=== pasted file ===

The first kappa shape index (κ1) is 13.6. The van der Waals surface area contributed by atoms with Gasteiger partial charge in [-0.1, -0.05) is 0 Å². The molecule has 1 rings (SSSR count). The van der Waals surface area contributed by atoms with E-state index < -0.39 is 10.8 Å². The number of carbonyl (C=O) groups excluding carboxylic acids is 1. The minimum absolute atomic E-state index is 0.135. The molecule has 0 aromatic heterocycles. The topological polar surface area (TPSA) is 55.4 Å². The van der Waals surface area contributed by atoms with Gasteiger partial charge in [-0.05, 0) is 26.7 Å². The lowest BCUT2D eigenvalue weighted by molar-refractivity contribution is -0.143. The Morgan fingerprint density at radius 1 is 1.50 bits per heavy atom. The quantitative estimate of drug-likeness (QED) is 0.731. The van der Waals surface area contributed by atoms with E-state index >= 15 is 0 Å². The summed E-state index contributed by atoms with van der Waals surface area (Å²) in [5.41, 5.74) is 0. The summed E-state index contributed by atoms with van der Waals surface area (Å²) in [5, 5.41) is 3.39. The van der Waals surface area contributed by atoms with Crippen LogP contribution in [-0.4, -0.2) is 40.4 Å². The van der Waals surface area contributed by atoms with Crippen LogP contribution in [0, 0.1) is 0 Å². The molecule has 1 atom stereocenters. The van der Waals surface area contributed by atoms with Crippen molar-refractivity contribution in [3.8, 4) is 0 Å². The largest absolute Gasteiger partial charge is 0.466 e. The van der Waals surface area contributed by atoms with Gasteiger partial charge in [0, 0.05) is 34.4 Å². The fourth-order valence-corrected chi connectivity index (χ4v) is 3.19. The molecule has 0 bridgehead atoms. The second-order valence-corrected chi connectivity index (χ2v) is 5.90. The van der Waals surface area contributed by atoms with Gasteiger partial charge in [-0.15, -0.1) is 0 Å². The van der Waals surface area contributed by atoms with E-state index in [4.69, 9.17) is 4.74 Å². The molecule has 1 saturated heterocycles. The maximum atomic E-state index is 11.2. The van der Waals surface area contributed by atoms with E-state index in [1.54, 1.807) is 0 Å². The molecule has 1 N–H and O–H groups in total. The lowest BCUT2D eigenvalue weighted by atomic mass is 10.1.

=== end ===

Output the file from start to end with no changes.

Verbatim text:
The first kappa shape index (κ1) is 13.6. The van der Waals surface area contributed by atoms with Gasteiger partial charge in [-0.1, -0.05) is 0 Å². The molecule has 1 rings (SSSR count). The van der Waals surface area contributed by atoms with E-state index < -0.39 is 10.8 Å². The number of carbonyl (C=O) groups excluding carboxylic acids is 1. The minimum absolute atomic E-state index is 0.135. The molecule has 0 aromatic heterocycles. The topological polar surface area (TPSA) is 55.4 Å². The van der Waals surface area contributed by atoms with Gasteiger partial charge in [-0.05, 0) is 26.7 Å². The lowest BCUT2D eigenvalue weighted by molar-refractivity contribution is -0.143. The Morgan fingerprint density at radius 1 is 1.50 bits per heavy atom. The quantitative estimate of drug-likeness (QED) is 0.731. The van der Waals surface area contributed by atoms with E-state index >= 15 is 0 Å². The summed E-state index contributed by atoms with van der Waals surface area (Å²) in [5.41, 5.74) is 0. The summed E-state index contributed by atoms with van der Waals surface area (Å²) in [5, 5.41) is 3.39. The van der Waals surface area contributed by atoms with Crippen LogP contribution in [-0.4, -0.2) is 40.4 Å². The van der Waals surface area contributed by atoms with Crippen LogP contribution in [0, 0.1) is 0 Å². The molecule has 1 atom stereocenters. The van der Waals surface area contributed by atoms with Crippen molar-refractivity contribution in [3.8, 4) is 0 Å². The largest absolute Gasteiger partial charge is 0.466 e. The van der Waals surface area contributed by atoms with Gasteiger partial charge in [0, 0.05) is 34.4 Å². The fourth-order valence-corrected chi connectivity index (χ4v) is 3.19. The molecule has 0 bridgehead atoms. The second-order valence-corrected chi connectivity index (χ2v) is 5.90. The van der Waals surface area contributed by atoms with Gasteiger partial charge in [-0.15, -0.1) is 0 Å². The van der Waals surface area contributed by atoms with E-state index in [4.69, 9.17) is 4.74 Å². The molecule has 1 saturated heterocycles. The maximum atomic E-state index is 11.2. The van der Waals surface area contributed by atoms with E-state index in [1.54, 1.807) is 0 Å². The molecule has 1 N–H and O–H groups in total. The lowest BCUT2D eigenvalue weighted by atomic mass is 10.1.